[2nd Sunday of Lent – The Transfiguration, March 1, 2015.]
THE Transfiguration, recounted by St Mark in today’s Gospel, served to strengthen the weak hearts and drooping knees of Peter, James and John. They were led to a high mountain and before them Jesus was transfigured. His clothes became dazzling white and in the middle of this spectacular scene Moses and Elijah appear and begin conversing with Jesus. What about? Mark does not tell us but Luke is more revealing!
They “spoke of his exodus that he was going to accomplish in Jerusalem” foretelling his suffering, death and glorious resurrection. The Law (Moses) and the Prophets (Elijah) all concur that Christ is the glory of the Father and in him is the fullness of the revelation, both the Old Testament and the New.
The placing of the Transfiguration in Mark’s gospel is immediately after the announcement of Jesus’ Passion and Death. The disciples could not understand the announcement of his suffering or even accept it. They were afraid. As Pope St Leo the Great declared, “The great reason for the transfiguration was to remove the scandal of the cross from the hearts of his disciples and to prevent the humiliation of his voluntary suffering from disturbing the faith of those who had witnessed the surpassing glory that lay concealed.”
And how we long for the same experience of transfiguration, especially in the moments of suffering, in moments of darkness. We easily conclude that those disciples were really lucky to see what they saw and to hear what they heard. And what about us, poverini, the poor ones? But Jesus is the same yesterday, today and forever and so are his disciples! Like them we lose trust very easily, when the road gets bumpy, when it starts to become cloudy in our following.
The Father gives us the same advice as he gave the fearful disciples on the cloudy mountain-top, “This is my Son, the Beloved. Listen to Him.” Listen to him even if he is talking about his suffering and death. Trust him! Listen to him when you are lost, when in the darkness of temptation, when fearful of your weakness, when your vision is clouded and you have lost sight of the way. And lo and behold, listening to Jesus in his Word you are enlightened! Transfigured!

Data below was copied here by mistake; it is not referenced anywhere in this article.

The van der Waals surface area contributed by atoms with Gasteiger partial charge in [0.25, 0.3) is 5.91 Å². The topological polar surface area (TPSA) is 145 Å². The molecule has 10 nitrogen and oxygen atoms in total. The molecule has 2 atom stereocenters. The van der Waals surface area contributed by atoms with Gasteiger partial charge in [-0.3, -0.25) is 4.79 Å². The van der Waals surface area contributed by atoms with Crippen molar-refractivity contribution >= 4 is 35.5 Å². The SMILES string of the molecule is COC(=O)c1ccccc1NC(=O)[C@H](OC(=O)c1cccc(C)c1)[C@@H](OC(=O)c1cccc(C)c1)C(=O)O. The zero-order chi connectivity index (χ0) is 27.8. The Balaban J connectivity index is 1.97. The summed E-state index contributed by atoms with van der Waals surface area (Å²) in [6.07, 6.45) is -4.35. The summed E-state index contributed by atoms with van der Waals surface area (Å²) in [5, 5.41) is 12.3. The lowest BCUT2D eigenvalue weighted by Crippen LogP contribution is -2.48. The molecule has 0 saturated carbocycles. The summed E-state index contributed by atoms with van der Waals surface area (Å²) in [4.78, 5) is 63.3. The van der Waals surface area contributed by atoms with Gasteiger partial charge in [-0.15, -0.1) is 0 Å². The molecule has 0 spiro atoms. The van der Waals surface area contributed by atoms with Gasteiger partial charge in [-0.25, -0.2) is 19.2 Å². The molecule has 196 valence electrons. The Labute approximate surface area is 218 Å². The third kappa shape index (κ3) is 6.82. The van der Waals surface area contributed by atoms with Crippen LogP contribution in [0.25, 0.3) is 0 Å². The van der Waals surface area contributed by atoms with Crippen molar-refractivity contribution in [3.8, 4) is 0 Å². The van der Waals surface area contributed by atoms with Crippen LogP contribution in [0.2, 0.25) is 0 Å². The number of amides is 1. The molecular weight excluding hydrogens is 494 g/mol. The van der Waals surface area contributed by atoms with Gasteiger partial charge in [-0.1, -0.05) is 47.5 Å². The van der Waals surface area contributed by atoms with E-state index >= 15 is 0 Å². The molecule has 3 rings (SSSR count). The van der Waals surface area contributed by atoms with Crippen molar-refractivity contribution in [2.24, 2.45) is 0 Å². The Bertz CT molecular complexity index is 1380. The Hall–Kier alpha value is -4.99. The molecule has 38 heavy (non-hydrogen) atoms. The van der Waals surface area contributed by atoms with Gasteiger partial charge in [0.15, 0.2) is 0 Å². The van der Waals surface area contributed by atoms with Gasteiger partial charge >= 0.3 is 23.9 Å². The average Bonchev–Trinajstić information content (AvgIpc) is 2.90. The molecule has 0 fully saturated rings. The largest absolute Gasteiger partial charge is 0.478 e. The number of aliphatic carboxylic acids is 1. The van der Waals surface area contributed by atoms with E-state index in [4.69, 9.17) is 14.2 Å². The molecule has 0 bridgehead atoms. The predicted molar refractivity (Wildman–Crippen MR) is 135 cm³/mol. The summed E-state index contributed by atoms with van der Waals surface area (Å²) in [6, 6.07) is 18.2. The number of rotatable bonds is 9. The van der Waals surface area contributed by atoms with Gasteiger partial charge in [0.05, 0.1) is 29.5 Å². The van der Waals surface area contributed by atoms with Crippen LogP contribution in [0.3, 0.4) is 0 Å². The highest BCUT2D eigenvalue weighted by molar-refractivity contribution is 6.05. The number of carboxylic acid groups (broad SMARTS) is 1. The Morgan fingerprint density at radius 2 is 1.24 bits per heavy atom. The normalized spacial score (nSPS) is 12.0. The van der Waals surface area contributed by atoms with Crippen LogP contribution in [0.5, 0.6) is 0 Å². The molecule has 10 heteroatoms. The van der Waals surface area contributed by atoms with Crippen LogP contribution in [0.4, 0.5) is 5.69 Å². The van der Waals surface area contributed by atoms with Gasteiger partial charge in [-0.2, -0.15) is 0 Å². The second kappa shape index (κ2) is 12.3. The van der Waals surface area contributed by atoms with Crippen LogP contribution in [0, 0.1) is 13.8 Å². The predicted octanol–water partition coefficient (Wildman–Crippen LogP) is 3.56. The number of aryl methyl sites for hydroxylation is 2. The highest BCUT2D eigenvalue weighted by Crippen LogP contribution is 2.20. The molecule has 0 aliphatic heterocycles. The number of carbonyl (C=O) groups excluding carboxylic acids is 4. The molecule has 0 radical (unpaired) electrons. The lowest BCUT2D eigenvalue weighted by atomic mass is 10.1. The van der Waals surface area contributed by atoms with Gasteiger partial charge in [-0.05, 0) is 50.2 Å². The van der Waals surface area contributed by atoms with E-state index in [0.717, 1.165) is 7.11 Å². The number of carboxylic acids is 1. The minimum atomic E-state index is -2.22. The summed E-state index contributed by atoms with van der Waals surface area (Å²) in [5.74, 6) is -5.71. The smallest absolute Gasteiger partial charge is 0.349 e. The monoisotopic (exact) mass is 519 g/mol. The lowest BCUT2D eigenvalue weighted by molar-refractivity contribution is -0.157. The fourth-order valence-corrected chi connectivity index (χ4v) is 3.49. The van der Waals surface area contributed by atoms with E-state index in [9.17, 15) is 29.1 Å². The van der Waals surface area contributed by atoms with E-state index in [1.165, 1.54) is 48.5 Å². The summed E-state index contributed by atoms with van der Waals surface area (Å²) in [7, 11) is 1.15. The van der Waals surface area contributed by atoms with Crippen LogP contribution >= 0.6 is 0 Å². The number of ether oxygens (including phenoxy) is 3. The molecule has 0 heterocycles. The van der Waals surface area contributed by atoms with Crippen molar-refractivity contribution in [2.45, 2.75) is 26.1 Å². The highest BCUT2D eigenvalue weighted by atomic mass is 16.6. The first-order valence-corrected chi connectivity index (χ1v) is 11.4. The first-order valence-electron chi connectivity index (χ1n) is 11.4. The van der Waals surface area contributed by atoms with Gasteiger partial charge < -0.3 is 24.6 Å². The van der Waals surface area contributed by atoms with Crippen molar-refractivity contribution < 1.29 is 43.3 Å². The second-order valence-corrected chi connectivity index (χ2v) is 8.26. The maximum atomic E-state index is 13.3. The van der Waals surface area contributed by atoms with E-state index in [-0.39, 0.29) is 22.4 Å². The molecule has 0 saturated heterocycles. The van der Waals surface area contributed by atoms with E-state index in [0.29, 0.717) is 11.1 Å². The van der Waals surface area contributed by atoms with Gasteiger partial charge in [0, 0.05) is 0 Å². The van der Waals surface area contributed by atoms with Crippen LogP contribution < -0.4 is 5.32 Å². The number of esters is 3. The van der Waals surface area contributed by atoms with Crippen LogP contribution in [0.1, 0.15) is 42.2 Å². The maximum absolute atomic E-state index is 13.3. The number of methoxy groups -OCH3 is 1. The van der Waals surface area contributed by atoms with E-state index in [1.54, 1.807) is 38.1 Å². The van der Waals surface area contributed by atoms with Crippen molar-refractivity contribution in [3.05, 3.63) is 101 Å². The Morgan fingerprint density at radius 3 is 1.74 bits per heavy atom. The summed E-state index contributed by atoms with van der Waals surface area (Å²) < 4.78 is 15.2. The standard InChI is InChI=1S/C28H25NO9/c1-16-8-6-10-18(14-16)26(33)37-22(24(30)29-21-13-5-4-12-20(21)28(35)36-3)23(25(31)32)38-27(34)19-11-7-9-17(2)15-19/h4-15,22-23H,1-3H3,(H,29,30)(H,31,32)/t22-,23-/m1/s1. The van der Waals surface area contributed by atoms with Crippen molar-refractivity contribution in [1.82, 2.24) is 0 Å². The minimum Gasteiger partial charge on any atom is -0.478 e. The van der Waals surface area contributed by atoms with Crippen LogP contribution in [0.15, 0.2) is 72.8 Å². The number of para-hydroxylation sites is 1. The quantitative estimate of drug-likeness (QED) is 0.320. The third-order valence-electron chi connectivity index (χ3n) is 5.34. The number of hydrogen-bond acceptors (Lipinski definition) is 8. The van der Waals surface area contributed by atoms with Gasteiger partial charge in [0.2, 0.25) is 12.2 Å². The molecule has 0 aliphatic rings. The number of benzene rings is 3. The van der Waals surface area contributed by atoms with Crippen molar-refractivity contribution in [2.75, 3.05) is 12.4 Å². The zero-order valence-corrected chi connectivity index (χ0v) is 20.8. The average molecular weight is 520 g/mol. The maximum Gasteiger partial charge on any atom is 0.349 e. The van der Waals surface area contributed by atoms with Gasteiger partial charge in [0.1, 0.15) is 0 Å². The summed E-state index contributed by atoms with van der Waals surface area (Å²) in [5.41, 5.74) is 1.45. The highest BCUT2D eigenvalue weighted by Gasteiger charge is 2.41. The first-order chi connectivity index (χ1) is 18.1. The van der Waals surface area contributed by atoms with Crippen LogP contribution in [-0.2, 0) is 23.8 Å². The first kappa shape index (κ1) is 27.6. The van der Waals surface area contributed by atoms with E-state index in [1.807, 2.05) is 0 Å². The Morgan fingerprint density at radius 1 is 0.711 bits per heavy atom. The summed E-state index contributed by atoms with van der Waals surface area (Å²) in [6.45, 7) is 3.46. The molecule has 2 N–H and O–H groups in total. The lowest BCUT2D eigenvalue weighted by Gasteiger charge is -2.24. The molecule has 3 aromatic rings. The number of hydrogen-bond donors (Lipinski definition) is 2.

If we want to be transfigured we must listen. The key to the transfiguration is listening. Only the one who listens will be transformed from a caterpillar to a butterfly this Lent. Listening helps us grow in a trusting relationship in this God who loves us and who supports us.
I remember a meeting of our community before the World Youth Day in Cologne in 2005 when I was in charge of accommodating 200 people in tents. The weather was terrible, cold, windy and worse of all with torrential downpours. What encouraged me was the help of my dad with his 30 years experience in the military and also the faith of the overall organizer, a German sister in my community. Whenever I shared to her about the worsening situation she would always respond, “If God is for us who can be against us?” And sure enough all the guests survived the unforgettable camping experience!
How important it is to really trust in God. On the US dollar bill it states “In God we trust.” But do we really? Our experience is often like that of the disciples whose faith was shaken in the announcement of the Lord’s Passion. They could not understand and were afraid. It is as if God’s tender care for us is conditional and so when things are going well “He loves me.” But when suffering comes, when we don’t control everything, when we don’t understand and have to wait, we conclude “He loves me not.” But is God’s love for us really inconsistent? Or are we the ones who are just a little bit fickle at times?
Let us listen to the beloved Son this Lent, to trust him even when he talks of his Passion and death. With his disciples when they heard the voice of the Father they fell down afraid. Jesus touched them and said “Rise!” Jesus will not be slow to respond. His touch transfigures moments of fear and darkness. He will not let us down. With his grace we too can become agents of change, able to transfigure the world around us.
Let us journey this Lent with added confidence. Let us wait patiently for the transfiguration in moments of suffering. Surely this is the best training for the Easter experience where we shall share in the suffering and death of Jesus, by hoping and fixing our gaze on the eternal Transfiguration of his Resurrection. Amen.